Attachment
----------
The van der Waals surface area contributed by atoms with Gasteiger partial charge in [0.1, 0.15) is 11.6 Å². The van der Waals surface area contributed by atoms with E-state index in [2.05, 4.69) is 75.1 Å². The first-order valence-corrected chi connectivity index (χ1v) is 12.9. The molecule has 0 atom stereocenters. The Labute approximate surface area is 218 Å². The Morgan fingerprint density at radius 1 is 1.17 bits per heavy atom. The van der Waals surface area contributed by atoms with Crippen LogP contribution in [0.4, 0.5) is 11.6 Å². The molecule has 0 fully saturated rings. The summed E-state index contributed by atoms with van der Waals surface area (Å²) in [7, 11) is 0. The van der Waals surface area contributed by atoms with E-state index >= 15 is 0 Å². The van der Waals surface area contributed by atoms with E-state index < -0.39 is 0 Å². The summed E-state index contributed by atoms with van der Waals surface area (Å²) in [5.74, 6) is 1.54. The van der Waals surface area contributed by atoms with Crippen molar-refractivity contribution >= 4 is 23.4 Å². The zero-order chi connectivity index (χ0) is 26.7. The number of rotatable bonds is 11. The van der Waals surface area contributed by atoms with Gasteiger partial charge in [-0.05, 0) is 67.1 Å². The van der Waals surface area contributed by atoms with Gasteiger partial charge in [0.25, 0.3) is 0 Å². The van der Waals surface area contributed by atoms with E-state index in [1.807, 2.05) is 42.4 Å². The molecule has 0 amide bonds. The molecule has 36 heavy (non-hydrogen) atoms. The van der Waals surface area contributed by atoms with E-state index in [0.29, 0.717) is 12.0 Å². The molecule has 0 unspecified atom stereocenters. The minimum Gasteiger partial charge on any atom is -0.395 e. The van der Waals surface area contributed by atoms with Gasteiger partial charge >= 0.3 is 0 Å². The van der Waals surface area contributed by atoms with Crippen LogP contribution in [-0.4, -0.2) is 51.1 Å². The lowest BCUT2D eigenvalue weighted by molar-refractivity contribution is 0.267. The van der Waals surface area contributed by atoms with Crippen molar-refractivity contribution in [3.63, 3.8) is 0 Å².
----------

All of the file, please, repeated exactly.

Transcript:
The van der Waals surface area contributed by atoms with Gasteiger partial charge in [0.1, 0.15) is 11.6 Å². The van der Waals surface area contributed by atoms with E-state index in [2.05, 4.69) is 75.1 Å². The first-order valence-corrected chi connectivity index (χ1v) is 12.9. The molecule has 0 atom stereocenters. The Labute approximate surface area is 218 Å². The Morgan fingerprint density at radius 1 is 1.17 bits per heavy atom. The van der Waals surface area contributed by atoms with Crippen LogP contribution in [0.4, 0.5) is 11.6 Å². The molecule has 0 fully saturated rings. The summed E-state index contributed by atoms with van der Waals surface area (Å²) in [7, 11) is 0. The van der Waals surface area contributed by atoms with E-state index >= 15 is 0 Å². The van der Waals surface area contributed by atoms with E-state index < -0.39 is 0 Å². The summed E-state index contributed by atoms with van der Waals surface area (Å²) in [5.74, 6) is 1.54. The van der Waals surface area contributed by atoms with Crippen molar-refractivity contribution >= 4 is 23.4 Å². The zero-order chi connectivity index (χ0) is 26.7. The number of rotatable bonds is 11. The van der Waals surface area contributed by atoms with Gasteiger partial charge in [-0.05, 0) is 67.1 Å². The van der Waals surface area contributed by atoms with Gasteiger partial charge in [0.25, 0.3) is 0 Å². The van der Waals surface area contributed by atoms with E-state index in [1.807, 2.05) is 42.4 Å². The molecule has 0 amide bonds. The molecule has 36 heavy (non-hydrogen) atoms. The van der Waals surface area contributed by atoms with E-state index in [0.29, 0.717) is 12.0 Å². The molecule has 0 unspecified atom stereocenters. The minimum Gasteiger partial charge on any atom is -0.395 e. The van der Waals surface area contributed by atoms with Gasteiger partial charge >= 0.3 is 0 Å². The van der Waals surface area contributed by atoms with Crippen LogP contribution in [-0.4, -0.2) is 51.1 Å². The lowest BCUT2D eigenvalue weighted by molar-refractivity contribution is 0.267. The van der Waals surface area contributed by atoms with Crippen molar-refractivity contribution in [3.63, 3.8) is 0 Å².